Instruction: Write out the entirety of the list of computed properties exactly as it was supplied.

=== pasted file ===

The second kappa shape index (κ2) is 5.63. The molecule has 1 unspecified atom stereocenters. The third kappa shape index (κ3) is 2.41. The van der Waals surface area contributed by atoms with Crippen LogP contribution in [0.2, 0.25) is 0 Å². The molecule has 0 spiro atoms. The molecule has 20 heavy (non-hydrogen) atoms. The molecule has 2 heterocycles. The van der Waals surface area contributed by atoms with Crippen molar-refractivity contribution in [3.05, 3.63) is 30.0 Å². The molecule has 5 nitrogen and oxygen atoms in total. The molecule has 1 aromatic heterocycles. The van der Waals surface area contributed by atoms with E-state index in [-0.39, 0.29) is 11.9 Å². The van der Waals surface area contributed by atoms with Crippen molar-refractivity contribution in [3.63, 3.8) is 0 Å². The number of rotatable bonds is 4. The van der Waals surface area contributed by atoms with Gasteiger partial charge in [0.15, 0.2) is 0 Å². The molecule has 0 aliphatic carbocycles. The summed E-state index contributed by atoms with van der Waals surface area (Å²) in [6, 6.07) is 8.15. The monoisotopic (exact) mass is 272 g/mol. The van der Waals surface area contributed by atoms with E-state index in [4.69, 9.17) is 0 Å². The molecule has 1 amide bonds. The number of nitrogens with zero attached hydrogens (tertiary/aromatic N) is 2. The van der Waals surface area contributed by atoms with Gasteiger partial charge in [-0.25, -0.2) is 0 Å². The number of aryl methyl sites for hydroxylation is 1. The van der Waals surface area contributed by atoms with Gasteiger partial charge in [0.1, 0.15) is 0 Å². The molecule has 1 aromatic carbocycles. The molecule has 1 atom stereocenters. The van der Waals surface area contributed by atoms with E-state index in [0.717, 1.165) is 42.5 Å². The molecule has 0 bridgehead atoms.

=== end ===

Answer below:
The second kappa shape index (κ2) is 5.63. The molecule has 1 unspecified atom stereocenters. The third kappa shape index (κ3) is 2.41. The van der Waals surface area contributed by atoms with Crippen LogP contribution in [0.2, 0.25) is 0 Å². The molecule has 0 spiro atoms. The molecule has 20 heavy (non-hydrogen) atoms. The molecule has 2 heterocycles. The van der Waals surface area contributed by atoms with Crippen molar-refractivity contribution in [3.05, 3.63) is 30.0 Å². The molecule has 5 nitrogen and oxygen atoms in total. The molecule has 1 aromatic heterocycles. The van der Waals surface area contributed by atoms with E-state index in [-0.39, 0.29) is 11.9 Å². The van der Waals surface area contributed by atoms with Crippen molar-refractivity contribution in [3.63, 3.8) is 0 Å². The number of rotatable bonds is 4. The van der Waals surface area contributed by atoms with Gasteiger partial charge in [0.15, 0.2) is 0 Å². The molecule has 0 aliphatic carbocycles. The summed E-state index contributed by atoms with van der Waals surface area (Å²) in [6, 6.07) is 8.15. The monoisotopic (exact) mass is 272 g/mol. The van der Waals surface area contributed by atoms with E-state index in [4.69, 9.17) is 0 Å². The molecule has 1 amide bonds. The number of nitrogens with zero attached hydrogens (tertiary/aromatic N) is 2. The van der Waals surface area contributed by atoms with Gasteiger partial charge in [-0.25, -0.2) is 0 Å². The number of aryl methyl sites for hydroxylation is 1. The van der Waals surface area contributed by atoms with Gasteiger partial charge in [0.1, 0.15) is 0 Å². The molecule has 1 aromatic carbocycles. The molecule has 1 atom stereocenters. The van der Waals surface area contributed by atoms with E-state index in [0.717, 1.165) is 42.5 Å². The molecule has 0 bridgehead atoms.